Fact: there are a lot of fitness centers out there.

The big question those fitness centers ask is, 'How do I market my business?'

Again, this is taking into account only 12 gyms, but it does give us an idea of an overall percentage.

From our sample, 83% of larger fitness centers have blogs.

If I can throw my honest opinion out there, I think a lot of the gym blogs out there are very boring and generic.

I don’t have insider SEO analytic numbers for these gyms, but from the eye test, I would guess these blogs don’t have a large role in customer conversion rates.

5. Comparing YouTube, Facebook, Twitter, and Instagram Followers for Gyms

We know that a key to building a loyal fan base is being proactive on social media.

Facebook is great for planning events. Instagram is great for sharing beautiful photos and short videos. YouTube is obviously the master video search engine. And Twitter is a little bit of everything.

Knowing the proportions for each of these is key to knowing where to invest time, money, and energy.

It also shows where future trends might be going and untapped sources.

I won’t be going into demographics in this post, but looking at those we can also see who is interacting with what on social media. Facebook may be better for ages 55+, and YouTube might be better for teens and young adults.

I’m not going to lie. This was a bit shocking.

Facebook has 42x the followers as YouTube. 42!

Thinking about it now, it kind of makes sense. People might want to “Like” and be part of a gym, but they might not necessarily want to watch every single video the gym makes. Chances are, most of the videos that gyms make are promotional or used for advertising.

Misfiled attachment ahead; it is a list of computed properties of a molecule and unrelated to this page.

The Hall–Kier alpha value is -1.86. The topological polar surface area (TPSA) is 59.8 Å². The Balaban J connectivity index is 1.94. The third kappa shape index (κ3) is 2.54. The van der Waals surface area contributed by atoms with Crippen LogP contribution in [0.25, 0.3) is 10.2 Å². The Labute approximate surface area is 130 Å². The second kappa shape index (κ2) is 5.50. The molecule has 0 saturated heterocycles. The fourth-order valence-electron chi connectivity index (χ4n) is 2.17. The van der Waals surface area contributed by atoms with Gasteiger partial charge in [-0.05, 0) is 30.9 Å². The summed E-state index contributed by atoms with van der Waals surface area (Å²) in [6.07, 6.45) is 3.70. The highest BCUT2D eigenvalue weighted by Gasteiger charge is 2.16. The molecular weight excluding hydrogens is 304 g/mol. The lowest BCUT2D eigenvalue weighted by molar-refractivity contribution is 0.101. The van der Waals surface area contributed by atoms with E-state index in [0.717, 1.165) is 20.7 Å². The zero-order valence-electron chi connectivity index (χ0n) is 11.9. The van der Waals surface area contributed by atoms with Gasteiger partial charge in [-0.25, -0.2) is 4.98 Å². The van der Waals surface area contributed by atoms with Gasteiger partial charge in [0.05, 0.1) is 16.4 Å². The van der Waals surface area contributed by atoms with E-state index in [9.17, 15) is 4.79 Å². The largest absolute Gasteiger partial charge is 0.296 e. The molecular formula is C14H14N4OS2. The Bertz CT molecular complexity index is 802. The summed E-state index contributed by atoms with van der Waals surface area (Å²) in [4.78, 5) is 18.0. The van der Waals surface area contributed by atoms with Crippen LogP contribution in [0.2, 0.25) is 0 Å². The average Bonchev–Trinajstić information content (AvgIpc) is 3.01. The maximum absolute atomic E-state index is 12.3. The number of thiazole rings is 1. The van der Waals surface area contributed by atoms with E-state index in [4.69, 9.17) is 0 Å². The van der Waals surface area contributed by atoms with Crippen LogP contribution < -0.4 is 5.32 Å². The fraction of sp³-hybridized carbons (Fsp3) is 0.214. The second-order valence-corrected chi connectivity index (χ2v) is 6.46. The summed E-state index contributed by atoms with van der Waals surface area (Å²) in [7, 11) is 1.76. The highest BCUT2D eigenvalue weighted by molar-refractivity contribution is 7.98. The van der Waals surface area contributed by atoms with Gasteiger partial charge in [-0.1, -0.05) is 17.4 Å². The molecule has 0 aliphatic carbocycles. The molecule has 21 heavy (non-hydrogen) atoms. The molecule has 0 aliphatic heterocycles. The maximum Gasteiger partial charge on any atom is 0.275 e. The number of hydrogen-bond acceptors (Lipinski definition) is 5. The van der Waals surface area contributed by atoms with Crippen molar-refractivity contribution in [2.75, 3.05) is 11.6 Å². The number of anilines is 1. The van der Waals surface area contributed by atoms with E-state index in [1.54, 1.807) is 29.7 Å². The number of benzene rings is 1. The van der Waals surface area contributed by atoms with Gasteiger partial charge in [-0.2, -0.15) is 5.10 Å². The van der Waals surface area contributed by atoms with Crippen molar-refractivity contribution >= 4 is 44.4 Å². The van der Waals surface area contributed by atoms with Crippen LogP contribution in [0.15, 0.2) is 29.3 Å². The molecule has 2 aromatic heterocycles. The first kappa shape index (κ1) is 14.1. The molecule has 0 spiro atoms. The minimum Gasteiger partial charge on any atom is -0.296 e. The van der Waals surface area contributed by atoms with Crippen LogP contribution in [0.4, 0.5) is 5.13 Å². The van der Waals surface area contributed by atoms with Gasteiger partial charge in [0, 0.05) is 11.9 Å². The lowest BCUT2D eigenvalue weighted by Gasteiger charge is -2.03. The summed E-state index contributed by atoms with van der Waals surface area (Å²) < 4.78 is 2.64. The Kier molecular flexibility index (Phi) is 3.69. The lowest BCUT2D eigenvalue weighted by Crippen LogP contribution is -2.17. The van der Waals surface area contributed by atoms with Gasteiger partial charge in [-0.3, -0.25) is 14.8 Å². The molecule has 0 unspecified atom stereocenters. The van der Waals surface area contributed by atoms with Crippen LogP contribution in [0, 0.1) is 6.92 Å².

And also, customers “Like” a gym because they actually visit the gym, not because they watch their videos.

Whatever the case, Facebook is still the king in 2018 when talking about fitness centers.

6. Percentage of Gyms that Have Online Stores

Some gyms take advantage of the e-Commerce craze by selling clothing and equipment to customers.

Others avoid the unneeded costs and focus on converting customers to their gyms.

From the selected list of gyms, seven have online stores and five do not. 

That would be 58% for those keeping score at home.

7. Three Quick Fun Facts

  1. All five top gym spending cities in the country are somewhere in the Eastern part of the United States.
  2. Only about 15% of the population has a gym membership in the U.S. So how many gym memberships are there in the U.S.? Roughly 60 million.
  3. There are twice as many gym locations as there are McDonald’s.

Congratulations on making it to the end!

Now it’s your turn. What do you want to know more about next?

Tell me in the comments, I try to reply to as many as possible.

As I stated earlier, this is not a cumulative list of all gyms in the U.S. Here is the list of gyms used in this study:

Planet Fitness, Snap Fitness, 24-hour Fitness, Anytime Fitness, LA Fitness, Gold’s Gym, World Gym, Crunch Fitness, Equinox Fitness Clubs, YMCA, Lifetime Fitness